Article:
Apple pollination relies on diverse wild bee communities

Screenshot_EM_ICPAA new study from Cornell University, co-authored by Project ICP researcher Jason Gibbs (Michigan State University), finds that apple pollination in New York orchards is more related to diversity of wild bee communities than the abundance of honey bees. The authors observed and collected pollinators and measured seed set and pollen limitation in commercial apple orchards in western New York state. Seed set increased and pollen limitation decreased with increasing wild bee species richness, functional group diversity (based on nesting, sociality, and size traits), and abundance, but not with honey bee abundance.

Functional group diversity of wild bees explained more variation in apple seed set than wild bee species richness, with big increases in seed set as the number of functional groups (for example, different nesting groups, such as ground-nesting and stem-nesting bees) at a site increases. “Management of diverse pollinator communities may decrease reliance on managed honey bees for pollination services and enhance crop yields,” the authors write. The authors suggest several ways that apple growers can actively maintain wild bee species richness and functional diversity in their orchards:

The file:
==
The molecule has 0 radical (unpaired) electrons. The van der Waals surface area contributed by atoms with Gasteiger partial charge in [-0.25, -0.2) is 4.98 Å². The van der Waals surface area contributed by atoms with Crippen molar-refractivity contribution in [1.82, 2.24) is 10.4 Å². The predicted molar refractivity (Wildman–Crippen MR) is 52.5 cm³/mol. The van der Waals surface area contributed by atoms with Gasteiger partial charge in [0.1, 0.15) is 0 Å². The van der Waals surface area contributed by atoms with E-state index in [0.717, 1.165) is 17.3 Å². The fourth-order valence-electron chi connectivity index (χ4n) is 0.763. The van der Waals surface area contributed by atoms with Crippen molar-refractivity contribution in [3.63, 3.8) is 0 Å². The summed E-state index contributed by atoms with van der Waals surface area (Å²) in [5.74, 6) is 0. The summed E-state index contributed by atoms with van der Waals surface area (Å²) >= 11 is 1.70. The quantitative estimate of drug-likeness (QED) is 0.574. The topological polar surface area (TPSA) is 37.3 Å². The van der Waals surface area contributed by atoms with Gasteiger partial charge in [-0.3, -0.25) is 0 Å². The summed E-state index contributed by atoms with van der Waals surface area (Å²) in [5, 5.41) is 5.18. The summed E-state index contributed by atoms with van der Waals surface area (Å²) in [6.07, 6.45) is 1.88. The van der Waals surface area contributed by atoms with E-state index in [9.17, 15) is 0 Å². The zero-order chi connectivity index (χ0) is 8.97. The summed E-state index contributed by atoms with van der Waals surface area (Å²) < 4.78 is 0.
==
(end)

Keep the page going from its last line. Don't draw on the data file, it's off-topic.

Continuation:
1. Maintain diverse floral resources in and around orchards
  2. Develop strategies for enhancing ground-nesting bee habitat (e.g. tilling small patches of bare ground to 30cm depth)
  3. Install trap nests to encourage nesting by stem-nesting bees
  4. Maintain wood piles and abandoned stone walls as nest sites for cavity-nesting bumble bees

The original article, published in Agriculture, Ecosystems, & Environment, can be found here: